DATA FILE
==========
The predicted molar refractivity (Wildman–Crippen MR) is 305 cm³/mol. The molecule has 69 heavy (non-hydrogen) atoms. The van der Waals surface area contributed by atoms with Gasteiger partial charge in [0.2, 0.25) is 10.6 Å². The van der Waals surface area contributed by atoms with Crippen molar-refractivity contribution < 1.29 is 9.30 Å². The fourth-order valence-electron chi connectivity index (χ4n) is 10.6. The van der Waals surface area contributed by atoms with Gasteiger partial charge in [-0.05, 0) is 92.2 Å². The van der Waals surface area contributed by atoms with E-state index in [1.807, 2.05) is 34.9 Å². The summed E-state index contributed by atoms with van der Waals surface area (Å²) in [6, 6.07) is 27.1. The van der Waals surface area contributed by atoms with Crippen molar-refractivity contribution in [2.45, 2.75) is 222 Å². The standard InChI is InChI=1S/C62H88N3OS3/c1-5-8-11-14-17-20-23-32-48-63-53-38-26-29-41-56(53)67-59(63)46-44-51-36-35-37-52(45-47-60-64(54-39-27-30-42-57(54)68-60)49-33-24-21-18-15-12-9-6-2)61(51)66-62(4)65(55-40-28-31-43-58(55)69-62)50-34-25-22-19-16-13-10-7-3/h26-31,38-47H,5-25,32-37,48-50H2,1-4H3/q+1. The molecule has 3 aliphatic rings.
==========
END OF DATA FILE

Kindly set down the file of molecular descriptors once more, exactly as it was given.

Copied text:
The predicted molar refractivity (Wildman–Crippen MR) is 305 cm³/mol. The molecule has 69 heavy (non-hydrogen) atoms. The van der Waals surface area contributed by atoms with Gasteiger partial charge in [0.2, 0.25) is 10.6 Å². The van der Waals surface area contributed by atoms with Crippen molar-refractivity contribution < 1.29 is 9.30 Å². The fourth-order valence-electron chi connectivity index (χ4n) is 10.6. The van der Waals surface area contributed by atoms with Gasteiger partial charge in [-0.05, 0) is 92.2 Å². The van der Waals surface area contributed by atoms with E-state index in [1.807, 2.05) is 34.9 Å². The summed E-state index contributed by atoms with van der Waals surface area (Å²) in [6, 6.07) is 27.1. The van der Waals surface area contributed by atoms with Crippen molar-refractivity contribution in [2.45, 2.75) is 222 Å². The standard InChI is InChI=1S/C62H88N3OS3/c1-5-8-11-14-17-20-23-32-48-63-53-38-26-29-41-56(53)67-59(63)46-44-51-36-35-37-52(45-47-60-64(54-39-27-30-42-57(54)68-60)49-33-24-21-18-15-12-9-6-2)61(51)66-62(4)65(55-40-28-31-43-58(55)69-62)50-34-25-22-19-16-13-10-7-3/h26-31,38-47H,5-25,32-37,48-50H2,1-4H3/q+1. The molecule has 3 aliphatic rings.